In the weak yellow spotlight falling at a narrow angle from the tired sun, the guitar player sang with feeling. He nodded and shook and swung his head and generously lit up his very white smile.

            They like him. He’d make a good politician. I don’t have any money ¾ just tokens. Wait. Here’s a dime.

            ¾  Sarah, sm … i…i … i…i … le!

            Oh! Another good one. The beauty of it all. The flag-lined streets and the people flitting here and there! Abandon is here. Good. It is pleasure.

            A little boy approached the guitar case that lay in front of the musicians. He swung his clenched fist over the case a few times, as if he needed to warm up, and then let the change his mother had given him fall from his hand.

            I can’t. Its only a dime. It’s better than nothing. No, it isn’t. If I put in a dime, I will get a sneer but if I don’t and slip away unseen, nothing unpleasant happens.

            The Artist picked up his schoolbag and walked away in wordless thought. A blind man shook his cup and tapped his cane in the middle of the sidewalk. The Artist with only a dime to spare passed by with the rest of the pedestrians.

            Pinball! Man-boys playing spaceman in their businessman suits. Their attaché cases are next to the machines. I am their opposite. I am a boyman. I am a boy becoming a man. Nice-looking girls smoking on a bench. Wo! An apeman!

            The man in the ape suit stepped toward him. He placed a paw on The Artist’s back and pointed with the other one toward Spencer’s Gifts. In the window, there was a life-sized poster of Cheryl Ladd wearing a pink, low-cut top and short cut-off jeans. It was surrounded by toys.

            Get away. Run! Why? It can’t hurt. Just move a bit closer.

            The smoke curling up in their faces, the girls cried:

            ¾  Awlright! Awlright!

The impatient apeman shook his hairy finger at the door.

¾  Ah, … No, thanks.

¾  Awww! Boooooooo!

There’s no way he’s going to make a fool of me ¾ especially in front of these girls. Go to hell!!

            He got a safe distance away from his tormentors and then slowed down. He wasn’t interested in them or in that stuff. His soul was wrestling with Love. The burdens yoked to his body and soul, he knew, had been quarried by unreturned Love ¾ Love unreturned to him and Love which he failed to return. The boyman shuffled to the corner of Fifteenth and Chestnut.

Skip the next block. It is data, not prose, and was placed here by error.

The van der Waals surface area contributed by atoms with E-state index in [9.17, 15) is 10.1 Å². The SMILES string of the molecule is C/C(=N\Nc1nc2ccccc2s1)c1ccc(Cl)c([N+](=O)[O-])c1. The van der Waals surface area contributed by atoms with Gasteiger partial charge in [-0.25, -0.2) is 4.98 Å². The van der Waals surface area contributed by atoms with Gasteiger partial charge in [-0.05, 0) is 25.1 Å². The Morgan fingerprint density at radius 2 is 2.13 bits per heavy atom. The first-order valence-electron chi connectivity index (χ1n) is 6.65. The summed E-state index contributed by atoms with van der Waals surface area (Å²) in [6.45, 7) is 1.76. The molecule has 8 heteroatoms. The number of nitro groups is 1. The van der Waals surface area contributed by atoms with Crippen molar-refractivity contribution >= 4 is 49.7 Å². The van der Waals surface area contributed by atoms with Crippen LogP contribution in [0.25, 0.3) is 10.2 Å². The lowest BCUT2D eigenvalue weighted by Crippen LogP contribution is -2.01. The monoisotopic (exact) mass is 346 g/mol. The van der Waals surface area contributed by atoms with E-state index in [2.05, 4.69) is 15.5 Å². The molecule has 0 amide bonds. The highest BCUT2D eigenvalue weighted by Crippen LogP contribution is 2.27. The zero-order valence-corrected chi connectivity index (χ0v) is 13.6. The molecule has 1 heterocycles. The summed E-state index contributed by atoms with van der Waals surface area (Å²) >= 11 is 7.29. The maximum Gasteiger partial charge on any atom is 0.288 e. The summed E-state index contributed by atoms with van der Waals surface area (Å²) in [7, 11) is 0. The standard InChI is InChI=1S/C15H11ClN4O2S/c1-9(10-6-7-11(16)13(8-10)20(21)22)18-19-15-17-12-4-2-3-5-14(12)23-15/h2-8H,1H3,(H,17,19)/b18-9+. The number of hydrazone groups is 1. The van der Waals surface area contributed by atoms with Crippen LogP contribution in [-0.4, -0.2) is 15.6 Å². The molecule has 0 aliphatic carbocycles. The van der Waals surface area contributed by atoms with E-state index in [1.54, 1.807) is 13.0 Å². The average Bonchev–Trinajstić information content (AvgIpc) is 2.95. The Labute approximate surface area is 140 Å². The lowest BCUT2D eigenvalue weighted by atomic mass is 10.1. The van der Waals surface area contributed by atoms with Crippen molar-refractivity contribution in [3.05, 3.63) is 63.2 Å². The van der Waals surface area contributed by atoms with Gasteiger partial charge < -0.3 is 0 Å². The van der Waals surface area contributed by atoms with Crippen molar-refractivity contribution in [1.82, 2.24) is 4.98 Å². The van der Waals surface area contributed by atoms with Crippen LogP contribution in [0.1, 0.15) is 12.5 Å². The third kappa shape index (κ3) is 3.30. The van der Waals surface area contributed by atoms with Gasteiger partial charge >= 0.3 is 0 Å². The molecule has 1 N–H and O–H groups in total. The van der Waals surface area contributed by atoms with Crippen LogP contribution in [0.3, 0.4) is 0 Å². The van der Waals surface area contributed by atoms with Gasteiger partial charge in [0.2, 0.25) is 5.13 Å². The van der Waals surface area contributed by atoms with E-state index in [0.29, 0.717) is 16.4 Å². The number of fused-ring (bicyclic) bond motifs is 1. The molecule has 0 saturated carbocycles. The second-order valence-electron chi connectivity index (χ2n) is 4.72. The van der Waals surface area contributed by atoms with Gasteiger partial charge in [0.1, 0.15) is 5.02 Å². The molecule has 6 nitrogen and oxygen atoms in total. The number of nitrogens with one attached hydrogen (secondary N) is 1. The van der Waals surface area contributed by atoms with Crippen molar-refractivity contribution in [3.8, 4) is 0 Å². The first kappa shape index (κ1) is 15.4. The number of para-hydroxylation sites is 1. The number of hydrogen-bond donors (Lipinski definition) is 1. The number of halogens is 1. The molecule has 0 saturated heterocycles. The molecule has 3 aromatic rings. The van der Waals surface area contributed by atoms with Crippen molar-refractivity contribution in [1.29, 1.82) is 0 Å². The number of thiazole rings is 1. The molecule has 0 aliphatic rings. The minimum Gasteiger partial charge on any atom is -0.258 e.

A man of doubtful heterosexuality leaned limply against the wall. The Artist crossed to the other side of the street.

            Woman in a man’s body. Man who loves men. Unnatural but love. Love is the point. Love is the burden and the meaning. Stupid students miss the point. They rebel against their future selves. They scream like uncomfortable babies who want their diapers changed. They never get beyond that. Their rage is temporary, a “phase.” It wants a change of externals. To love and be loved is it. Nicht Geld! “To love and be loved by me.”

¾        There’s the lawyer. He’s no fool.

Doesn’t know the Golden Rule.

There’s the Doctor, yes, indeed.

Has forgot the Apostles’ Creed.


All professions great and small

Lead many a man to fall, to fall

Into the depths of old routine

But in the end life’s not so clean.

Not real clean? Becomes unclean? Een een een. Now? No. When we get home. Tips for Stage Productions.

The book in the window of B. Dalton Bookseller halted him. To his disgust, The Artist found that the book was intended for stage hands and managers ¾ not for writers.

Of course not.

The Artist proceeded toward the revolving door.

A haunt of Freshman days it is. A visit will revive me, will be a rest from the cruel night of suffering whose shadows my gift has gathered and whose opaque blackness my Love has painted.

Medea wailing violence, shrieking blood-red hate. Black-hearted hate remorseless and bitter. Her love now hate. Weakness. I am better. I still love. School again. Wasting my time? Possibly. A skeleton in the window. I didn’t even notice it! I must be on a different plane! Higher or lower? Better or worse? Higher and better. My reflection in the window. My grey cap, my suit coat, tie, shirt … my belt and pants. Bag of books in my hand. My pale face shocked next to the skeleton’s. I wonder if it’s real. Seems more real than me. Was probably the playwright. His face is stiff, bony, hard. Mine is airy, an illusion of light. A reflection. Like a ghost. Spirit. Spiritual reflection. Father Tuar in class today said it’s good. I reflect but they don’t. But every day? Does that make you better? Oh, I don’t know. I don’t know.